Two Pennsylvania bills would restrict drivers' cell phone use

| 8/5/2005

A pair of bills in the Pennsylvania General Assembly would require drivers in the state to keep their hands off their phone. A third measure would prohibit young drivers from using any phone while behind the wheel.

Sen. Joe Conti, R-Doylestown, has sponsored a bill that would ban hand-held cell phone use while driving. Talking on a phone equipped with a “hands-free” device would still be permitted.

The measure, SB675, would make it a summary offense to drive while using a hand-held phone. Violators would face a $250 fine.

An effort – HB945 – by Rep. Doug Reichley, R-Emmuas, would prohibit the usage of hand-held devices by drivers on roads with speed limits higher than 25 mph.

Both bills would exempt emergency calls.

Currently, Connecticut, New York and New Jersey have the only statewide laws restricting cell phone use in vehicles. However, a half dozen states forbid young drivers to gab on the phone while behind the wheel.

A bill from Rep. Craig Dally, R-Nazareth, would add Pennsylvania to that list.

HB1776 would prohibit drivers with learner’s permits or junior driver’s licenses from using their cell phone. Violators would face as much as a $300 fine or community service. Emergency calls would be exempted.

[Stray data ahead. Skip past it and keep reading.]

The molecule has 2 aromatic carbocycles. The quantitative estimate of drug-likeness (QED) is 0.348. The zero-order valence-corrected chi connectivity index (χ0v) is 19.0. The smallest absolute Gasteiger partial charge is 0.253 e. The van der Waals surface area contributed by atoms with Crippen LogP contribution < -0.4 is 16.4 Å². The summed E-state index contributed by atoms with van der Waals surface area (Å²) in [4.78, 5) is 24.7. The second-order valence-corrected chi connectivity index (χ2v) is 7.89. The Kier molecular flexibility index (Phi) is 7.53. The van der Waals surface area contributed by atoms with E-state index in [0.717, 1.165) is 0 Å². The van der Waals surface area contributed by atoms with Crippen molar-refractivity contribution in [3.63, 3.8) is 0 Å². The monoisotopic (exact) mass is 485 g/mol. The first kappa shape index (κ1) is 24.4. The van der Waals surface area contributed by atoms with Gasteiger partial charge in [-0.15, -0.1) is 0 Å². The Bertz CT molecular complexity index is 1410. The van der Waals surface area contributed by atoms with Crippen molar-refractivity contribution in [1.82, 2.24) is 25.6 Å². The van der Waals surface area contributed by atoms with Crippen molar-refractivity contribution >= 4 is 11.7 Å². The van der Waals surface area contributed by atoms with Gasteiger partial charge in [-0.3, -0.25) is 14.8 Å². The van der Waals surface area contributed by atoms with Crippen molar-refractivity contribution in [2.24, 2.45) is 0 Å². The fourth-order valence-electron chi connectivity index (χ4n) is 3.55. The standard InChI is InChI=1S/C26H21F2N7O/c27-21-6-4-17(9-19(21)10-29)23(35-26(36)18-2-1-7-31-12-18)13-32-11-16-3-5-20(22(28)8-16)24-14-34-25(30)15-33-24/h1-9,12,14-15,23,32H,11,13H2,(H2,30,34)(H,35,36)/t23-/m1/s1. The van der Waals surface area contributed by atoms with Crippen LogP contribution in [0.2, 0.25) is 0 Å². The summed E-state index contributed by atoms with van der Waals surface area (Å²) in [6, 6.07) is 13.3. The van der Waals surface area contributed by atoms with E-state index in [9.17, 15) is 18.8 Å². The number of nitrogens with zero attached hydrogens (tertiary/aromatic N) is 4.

“The purpose of this bill is to make sure that young drivers are dedicated to the responsibility of driving a car,” Dally said in a written statement. “Driving an automobile should never be considered a casual or secondary activity.”

The bills have been introduced as more studies underline the risks and dangers of driving while talking on the phone.

One of the more recent studies found that using cell phones while driving can distract drivers, regardless of whether they’re using a hands-free device.

The human brain can’t simultaneously give full attention to both auditory and visual tasks, according to research by Johns Hopkins University in Baltimore.

“Our research helps explain why talking on a cell phone can impair driving performance, even when the driver is using a hands-free device,” Steven Yantis, a professor in the Department of Psychological and Brain Sciences at the university, said in a press release.

“When attention is deployed to one modality – say, in this case, talking on the cell phone – it necessarily extracts a cost on another modality – in this case, the visual task of driving.”

In other words, if you’re on the phone, your brain can’t devote as much attention to driving.

SB675, HB945 and HB1776 are before their respective chambers’ transportation panels.